By Ray Bennett
LONDON – “The Holy Terror” is neither holy nor a terror although it is wholly terrible, being partly a satirical blast at book publishing that misfires on all cylinders and partly a dissection of a man’s descent into paranoia and madness that doesn’t bear scrutiny.
It’s difficult to imagine why writer Simon Gray wished to so completely revise his 1987 play, “Melon,” that starred Alan Bates and was quite well received when its targets appear already dated. You don’t have to know much about British publishing of the 1980s to suspect that Thatcherite era of greed to be one of ruthless excess. Mystifyingly, Gray sets up his play in the form of a speech by ex-publishing wizard Mark Melon to a meeting of the Chicester or Cheltenham, he’s not sure which, Women’s Institute. We then see episodes of his rise and fall as it were in flashback but the device serves no purpose other than to provide a quick fade for each scene.
Simon Callow (pictured) plays Melon and his miscasting is evident quickly as this personable actor who has so well established himself as a jolly bachelor uncle is asked to play a sleek shark in the deadly shallows of publishing. In business, Melon tells the gathered ladies, “I knew not only whom to fire but how, which meant quickly.”
Melon throws himself into the task of ridiculing the old-time publishing chief (Robin Soans) and cutting to the quick his roster of writers. They strive mightily but fail miserably to be amusing, from an oddball from the Highlands whose prose is in some weird Scottish patois to the predictable housewife author of erotica to a bland lister of lists who turns his hand to a treatise on masturbation.
Melon not only “bonks” the office poppets and seduces the female writers but tries to entertain the Women’s Institute by making “bonking” out to be an onomatopoeia, so lame are the jokes.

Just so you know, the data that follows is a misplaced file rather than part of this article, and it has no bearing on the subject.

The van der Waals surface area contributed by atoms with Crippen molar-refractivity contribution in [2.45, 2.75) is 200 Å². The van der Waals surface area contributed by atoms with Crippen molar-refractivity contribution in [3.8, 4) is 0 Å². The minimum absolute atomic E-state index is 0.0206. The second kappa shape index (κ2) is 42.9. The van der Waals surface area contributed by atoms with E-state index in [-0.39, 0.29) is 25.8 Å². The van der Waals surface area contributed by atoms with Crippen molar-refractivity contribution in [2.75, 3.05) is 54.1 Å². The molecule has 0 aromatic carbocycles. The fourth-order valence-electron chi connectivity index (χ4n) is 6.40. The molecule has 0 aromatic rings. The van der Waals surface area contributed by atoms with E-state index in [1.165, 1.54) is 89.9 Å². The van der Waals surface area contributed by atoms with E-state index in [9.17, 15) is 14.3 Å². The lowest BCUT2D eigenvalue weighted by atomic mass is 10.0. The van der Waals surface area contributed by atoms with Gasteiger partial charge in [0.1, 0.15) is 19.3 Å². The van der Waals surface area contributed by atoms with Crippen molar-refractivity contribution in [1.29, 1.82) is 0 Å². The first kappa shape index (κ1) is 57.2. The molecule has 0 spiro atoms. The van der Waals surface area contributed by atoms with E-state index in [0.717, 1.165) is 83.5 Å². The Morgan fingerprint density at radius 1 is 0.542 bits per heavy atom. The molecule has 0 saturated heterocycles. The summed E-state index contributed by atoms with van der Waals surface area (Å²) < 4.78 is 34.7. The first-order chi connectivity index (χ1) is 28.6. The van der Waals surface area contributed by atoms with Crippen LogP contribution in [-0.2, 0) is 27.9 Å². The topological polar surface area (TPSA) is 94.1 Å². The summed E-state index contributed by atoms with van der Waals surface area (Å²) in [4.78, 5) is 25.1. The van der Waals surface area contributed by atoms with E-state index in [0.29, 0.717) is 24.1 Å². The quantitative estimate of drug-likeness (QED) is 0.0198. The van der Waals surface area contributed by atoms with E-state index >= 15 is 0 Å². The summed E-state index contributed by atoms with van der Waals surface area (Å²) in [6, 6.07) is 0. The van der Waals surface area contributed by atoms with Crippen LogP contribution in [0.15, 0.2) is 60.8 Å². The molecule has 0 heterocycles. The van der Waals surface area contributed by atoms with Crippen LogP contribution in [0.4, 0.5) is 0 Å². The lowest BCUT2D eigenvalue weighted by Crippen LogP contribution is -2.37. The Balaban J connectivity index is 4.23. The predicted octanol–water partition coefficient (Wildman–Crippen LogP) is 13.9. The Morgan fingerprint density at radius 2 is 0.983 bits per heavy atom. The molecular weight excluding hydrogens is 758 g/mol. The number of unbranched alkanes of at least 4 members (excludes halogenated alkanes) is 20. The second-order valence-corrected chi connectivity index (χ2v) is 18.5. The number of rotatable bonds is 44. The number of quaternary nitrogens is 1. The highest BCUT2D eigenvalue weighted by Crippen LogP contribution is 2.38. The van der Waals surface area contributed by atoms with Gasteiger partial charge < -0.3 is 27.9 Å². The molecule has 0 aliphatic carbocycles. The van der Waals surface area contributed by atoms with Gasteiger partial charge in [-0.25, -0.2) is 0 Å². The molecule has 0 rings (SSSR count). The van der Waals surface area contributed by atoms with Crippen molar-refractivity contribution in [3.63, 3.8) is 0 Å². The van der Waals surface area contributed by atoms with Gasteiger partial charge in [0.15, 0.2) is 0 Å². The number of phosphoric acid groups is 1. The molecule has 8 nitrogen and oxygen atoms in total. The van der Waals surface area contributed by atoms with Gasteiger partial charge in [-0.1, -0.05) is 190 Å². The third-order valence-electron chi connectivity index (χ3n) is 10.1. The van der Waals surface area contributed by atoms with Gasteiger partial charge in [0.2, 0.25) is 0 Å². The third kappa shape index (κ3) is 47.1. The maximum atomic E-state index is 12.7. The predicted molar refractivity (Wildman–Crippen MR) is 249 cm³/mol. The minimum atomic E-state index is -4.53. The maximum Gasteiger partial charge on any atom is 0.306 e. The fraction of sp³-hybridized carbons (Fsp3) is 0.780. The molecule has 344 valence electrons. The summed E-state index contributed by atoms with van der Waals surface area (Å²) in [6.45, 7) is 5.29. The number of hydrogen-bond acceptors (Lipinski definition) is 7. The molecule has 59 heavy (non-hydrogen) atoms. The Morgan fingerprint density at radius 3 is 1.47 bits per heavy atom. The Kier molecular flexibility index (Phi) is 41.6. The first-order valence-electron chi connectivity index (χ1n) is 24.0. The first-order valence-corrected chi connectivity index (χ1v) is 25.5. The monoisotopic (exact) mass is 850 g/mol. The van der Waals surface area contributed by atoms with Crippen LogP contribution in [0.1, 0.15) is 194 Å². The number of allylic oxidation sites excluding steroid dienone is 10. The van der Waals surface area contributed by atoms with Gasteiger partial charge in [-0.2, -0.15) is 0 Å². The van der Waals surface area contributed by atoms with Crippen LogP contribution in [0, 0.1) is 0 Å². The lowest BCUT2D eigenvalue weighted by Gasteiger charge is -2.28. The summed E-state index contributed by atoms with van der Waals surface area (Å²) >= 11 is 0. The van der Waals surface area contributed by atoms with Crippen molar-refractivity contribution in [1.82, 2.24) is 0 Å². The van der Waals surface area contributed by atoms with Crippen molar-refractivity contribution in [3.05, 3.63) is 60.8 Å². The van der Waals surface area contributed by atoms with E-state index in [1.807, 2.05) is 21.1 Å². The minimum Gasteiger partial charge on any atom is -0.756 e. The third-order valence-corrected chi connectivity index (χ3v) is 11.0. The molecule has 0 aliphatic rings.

By the second act, Melon has carved his way to the top and the only way to go is down. Being a ceaseless cheat himself, he develops the irrational belief that his faithful wife has been cheating on him. This becomes an obsession to the point that it drives him into therapy and finally electric shock.
The last part of the play is devoted to Melon’s assorted treatments and increasingly hysterical encounters with his doctors and bewildered wife. If the psychiatric scenes were not so stridently unfunny, Melon’s fate might engender some sympathy but even Callow cannot generate any. It all goes to his blameless wife Kate, endearingly played by Geraldine Alexander, who remains safely above the fray.
As the play careers into disarray, Callow appears to redouble his efforts to save it, dancing, chortling, and hurling himself to the floor. He becomes so red-faced and sweaty that you fear for his own health rather than anything that happens to Melon. It’s a shame that such a big-hearted performance is wasted on such a trying piece of work.
Venue: Duke of York’s Theatre, runs through Aug. 7; Cast: Simon Callow, Robin Soans, Lydia Fox, Tom Beard, Matt Canavan, Beverley Klein, Geraldine Alexander; Playwright: Simon Gray; Director: Laurence Boswell; Design: Es Devlin; Lighting: Adam Silverman; Music: Simon Bass; Sound: Fergus O’Hare. Presented by Theatre Royal Brighton Productions, Laurence Boswell Productions, Richmond Theatre Productions and Ambassador Theatre Group.
This review appeared in The Hollywood Reporter.